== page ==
Cocuus aims to produce 1,000 tonnes of 3D-printed plant-based bacon in 2024 at a recently opened industrial facility in Northern Spain, ramping up the production of alternative proteins for sale in supermarkets and other channels.  

While 3D printing of food products has been around for years in pilot form, Cocuus is reportedly the first company to produce them at industrial scale and for distribution in retail channels. In October, its 3D printed plant-based bacon was introduced in approximately 400 Carrefour supermarkets in Spain under the Foody’s brand.  

Using a single Cocuus bioprinting machine, the facility can initially produce 250kg of plant-based bacon per hour. In a second stage, the output will expand to include large-scale production of vegan tuna and vegan shrimp.  

“Mass production of tasty and healthful alternative proteins is urgent both for food security and the environment. For Cocuus, reaching industrial scale is a key milestone and testament of years of research and development, guided by industry leaders such as Cargill. And this new facility is just the beginning,” says Patxi Larrumbe, chairman and cofounder of Cocuus.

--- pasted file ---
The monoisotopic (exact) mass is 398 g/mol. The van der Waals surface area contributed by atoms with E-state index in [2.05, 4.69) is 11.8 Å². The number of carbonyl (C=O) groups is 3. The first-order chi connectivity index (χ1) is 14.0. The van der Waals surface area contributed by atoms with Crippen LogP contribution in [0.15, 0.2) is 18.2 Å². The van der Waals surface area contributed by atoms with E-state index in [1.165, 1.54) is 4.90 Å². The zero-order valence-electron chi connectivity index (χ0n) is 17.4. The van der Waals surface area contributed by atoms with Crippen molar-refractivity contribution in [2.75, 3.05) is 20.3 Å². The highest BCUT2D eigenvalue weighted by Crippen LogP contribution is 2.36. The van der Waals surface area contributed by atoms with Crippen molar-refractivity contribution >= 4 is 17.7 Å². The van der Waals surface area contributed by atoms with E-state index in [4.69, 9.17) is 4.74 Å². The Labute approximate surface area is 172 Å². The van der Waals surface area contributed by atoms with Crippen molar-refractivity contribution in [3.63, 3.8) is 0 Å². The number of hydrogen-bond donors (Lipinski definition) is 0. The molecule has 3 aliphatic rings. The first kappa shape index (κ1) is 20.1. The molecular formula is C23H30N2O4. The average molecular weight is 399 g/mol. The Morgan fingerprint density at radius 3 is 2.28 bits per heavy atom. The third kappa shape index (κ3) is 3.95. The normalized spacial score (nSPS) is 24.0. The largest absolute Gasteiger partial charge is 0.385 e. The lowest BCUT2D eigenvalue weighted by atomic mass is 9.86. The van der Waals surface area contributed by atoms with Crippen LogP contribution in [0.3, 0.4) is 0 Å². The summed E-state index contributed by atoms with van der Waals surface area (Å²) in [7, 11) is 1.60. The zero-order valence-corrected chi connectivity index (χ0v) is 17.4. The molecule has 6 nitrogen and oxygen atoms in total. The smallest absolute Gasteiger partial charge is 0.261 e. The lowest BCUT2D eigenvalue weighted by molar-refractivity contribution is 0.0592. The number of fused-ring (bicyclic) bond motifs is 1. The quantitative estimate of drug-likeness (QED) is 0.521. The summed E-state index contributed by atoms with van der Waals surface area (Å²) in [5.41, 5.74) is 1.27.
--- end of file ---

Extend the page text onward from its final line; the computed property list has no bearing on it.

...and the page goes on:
The global market for alternative proteins is forecast to grow in coming years. BCG and the Blue Horizon Corp. have estimated that the market could reach at least $290 billion by 2035.

In addition to plant-based products, Cocuus says it is developing new ways of upcycling off-cuts and trimming of meat using its technology to 3D print prime cuts. The technology allows the meat industry to offer new, nutritionally balanced meat-based products, for instance steaks enriched with Omega 3 or low-cholesterol meat cuts.  

Since the launch of the company in 2017, Cocuus has raised around $8.8 million in capital and financing. U.S. agricultural and food company Cargill, venture capital firm Big Idea Ventures, and food-tech accelerator Eatable Adventures were among the early investors and have contributed funding for the new facility.  

“As the demand for protein continues to rise, Cargill has the unique ability to bring the best proteins—both animal and plant-based —to the most people, in a safe, responsible and sustainable way,” says Geert Maesmans, global research & innovation leader for health & nutrition, Cargill Food Solutions. “By combining our research and innovation capabilities with Cocuus' unique technology, together we can unlock distinct alternative protein solutions."  

In summer 2022, Cargill and Cocuus entered into a partnership around innovation in alternative proteins and specialized nutrition, which for instance helped Cocuus to progress on scaling up its technology for producing plant-based bacon.